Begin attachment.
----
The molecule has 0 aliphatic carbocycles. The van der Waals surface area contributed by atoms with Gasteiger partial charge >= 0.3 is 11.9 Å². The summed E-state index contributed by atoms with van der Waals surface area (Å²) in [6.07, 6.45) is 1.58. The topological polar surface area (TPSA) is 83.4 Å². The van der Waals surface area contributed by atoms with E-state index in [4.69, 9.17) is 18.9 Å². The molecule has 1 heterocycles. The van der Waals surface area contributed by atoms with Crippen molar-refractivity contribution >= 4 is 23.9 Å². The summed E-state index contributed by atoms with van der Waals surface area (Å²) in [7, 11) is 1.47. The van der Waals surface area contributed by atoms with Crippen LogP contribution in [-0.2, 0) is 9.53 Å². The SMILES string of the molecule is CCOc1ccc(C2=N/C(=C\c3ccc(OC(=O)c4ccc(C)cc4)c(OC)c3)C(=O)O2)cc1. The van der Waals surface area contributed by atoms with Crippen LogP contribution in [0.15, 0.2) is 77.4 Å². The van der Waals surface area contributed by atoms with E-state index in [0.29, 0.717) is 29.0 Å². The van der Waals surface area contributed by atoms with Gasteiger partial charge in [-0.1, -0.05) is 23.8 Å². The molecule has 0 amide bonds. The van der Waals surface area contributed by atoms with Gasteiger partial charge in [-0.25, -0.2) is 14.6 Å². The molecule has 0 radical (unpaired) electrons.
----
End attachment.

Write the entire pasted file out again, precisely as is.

The molecule has 0 aliphatic carbocycles. The van der Waals surface area contributed by atoms with Gasteiger partial charge >= 0.3 is 11.9 Å². The summed E-state index contributed by atoms with van der Waals surface area (Å²) in [6.07, 6.45) is 1.58. The topological polar surface area (TPSA) is 83.4 Å². The van der Waals surface area contributed by atoms with E-state index in [4.69, 9.17) is 18.9 Å². The molecule has 1 heterocycles. The van der Waals surface area contributed by atoms with Crippen molar-refractivity contribution >= 4 is 23.9 Å². The summed E-state index contributed by atoms with van der Waals surface area (Å²) in [7, 11) is 1.47. The van der Waals surface area contributed by atoms with Crippen LogP contribution in [-0.2, 0) is 9.53 Å². The SMILES string of the molecule is CCOc1ccc(C2=N/C(=C\c3ccc(OC(=O)c4ccc(C)cc4)c(OC)c3)C(=O)O2)cc1. The van der Waals surface area contributed by atoms with Crippen LogP contribution in [0.15, 0.2) is 77.4 Å². The van der Waals surface area contributed by atoms with E-state index in [0.29, 0.717) is 29.0 Å². The van der Waals surface area contributed by atoms with Gasteiger partial charge in [-0.1, -0.05) is 23.8 Å². The molecule has 0 amide bonds. The van der Waals surface area contributed by atoms with Gasteiger partial charge in [-0.25, -0.2) is 14.6 Å². The molecule has 0 radical (unpaired) electrons.